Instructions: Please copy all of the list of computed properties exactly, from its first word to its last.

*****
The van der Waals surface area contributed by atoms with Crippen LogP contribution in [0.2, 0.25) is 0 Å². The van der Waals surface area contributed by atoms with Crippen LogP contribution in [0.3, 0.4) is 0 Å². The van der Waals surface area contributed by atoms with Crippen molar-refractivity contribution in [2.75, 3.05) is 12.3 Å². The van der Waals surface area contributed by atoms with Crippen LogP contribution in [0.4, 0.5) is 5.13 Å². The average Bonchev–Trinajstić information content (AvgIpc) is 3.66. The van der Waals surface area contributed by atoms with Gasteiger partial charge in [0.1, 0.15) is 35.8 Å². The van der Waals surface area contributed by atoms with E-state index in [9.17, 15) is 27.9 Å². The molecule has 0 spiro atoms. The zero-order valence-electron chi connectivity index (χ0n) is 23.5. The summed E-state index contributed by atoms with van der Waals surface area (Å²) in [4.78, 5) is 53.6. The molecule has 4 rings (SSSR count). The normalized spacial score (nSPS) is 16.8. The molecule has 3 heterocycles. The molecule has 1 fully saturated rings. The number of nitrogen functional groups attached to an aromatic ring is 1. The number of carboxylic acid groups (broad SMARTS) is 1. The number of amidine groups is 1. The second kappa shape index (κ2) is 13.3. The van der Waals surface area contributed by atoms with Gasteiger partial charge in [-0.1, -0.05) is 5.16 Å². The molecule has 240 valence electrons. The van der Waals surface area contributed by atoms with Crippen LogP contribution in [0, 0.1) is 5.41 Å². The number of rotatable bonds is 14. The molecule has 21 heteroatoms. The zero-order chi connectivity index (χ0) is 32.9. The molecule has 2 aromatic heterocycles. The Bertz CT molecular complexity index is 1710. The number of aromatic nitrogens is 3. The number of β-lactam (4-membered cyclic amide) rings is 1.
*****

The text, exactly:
The van der Waals surface area contributed by atoms with Crippen LogP contribution in [0.2, 0.25) is 0 Å². The van der Waals surface area contributed by atoms with Crippen LogP contribution in [0.3, 0.4) is 0 Å². The van der Waals surface area contributed by atoms with Crippen molar-refractivity contribution in [2.75, 3.05) is 12.3 Å². The van der Waals surface area contributed by atoms with Crippen LogP contribution in [0.4, 0.5) is 5.13 Å². The average Bonchev–Trinajstić information content (AvgIpc) is 3.66. The van der Waals surface area contributed by atoms with Gasteiger partial charge in [0.1, 0.15) is 35.8 Å². The van der Waals surface area contributed by atoms with E-state index in [9.17, 15) is 27.9 Å². The molecule has 0 spiro atoms. The zero-order valence-electron chi connectivity index (χ0n) is 23.5. The summed E-state index contributed by atoms with van der Waals surface area (Å²) in [4.78, 5) is 53.6. The molecule has 4 rings (SSSR count). The normalized spacial score (nSPS) is 16.8. The molecule has 3 heterocycles. The molecule has 1 fully saturated rings. The number of nitrogen functional groups attached to an aromatic ring is 1. The number of carboxylic acid groups (broad SMARTS) is 1. The number of amidine groups is 1. The second kappa shape index (κ2) is 13.3. The van der Waals surface area contributed by atoms with Gasteiger partial charge in [-0.1, -0.05) is 5.16 Å². The molecule has 240 valence electrons. The van der Waals surface area contributed by atoms with Crippen LogP contribution in [0, 0.1) is 5.41 Å². The number of rotatable bonds is 14. The molecule has 21 heteroatoms. The zero-order chi connectivity index (χ0) is 32.9. The molecule has 2 aromatic heterocycles. The Bertz CT molecular complexity index is 1710. The number of aromatic nitrogens is 3. The number of β-lactam (4-membered cyclic amide) rings is 1.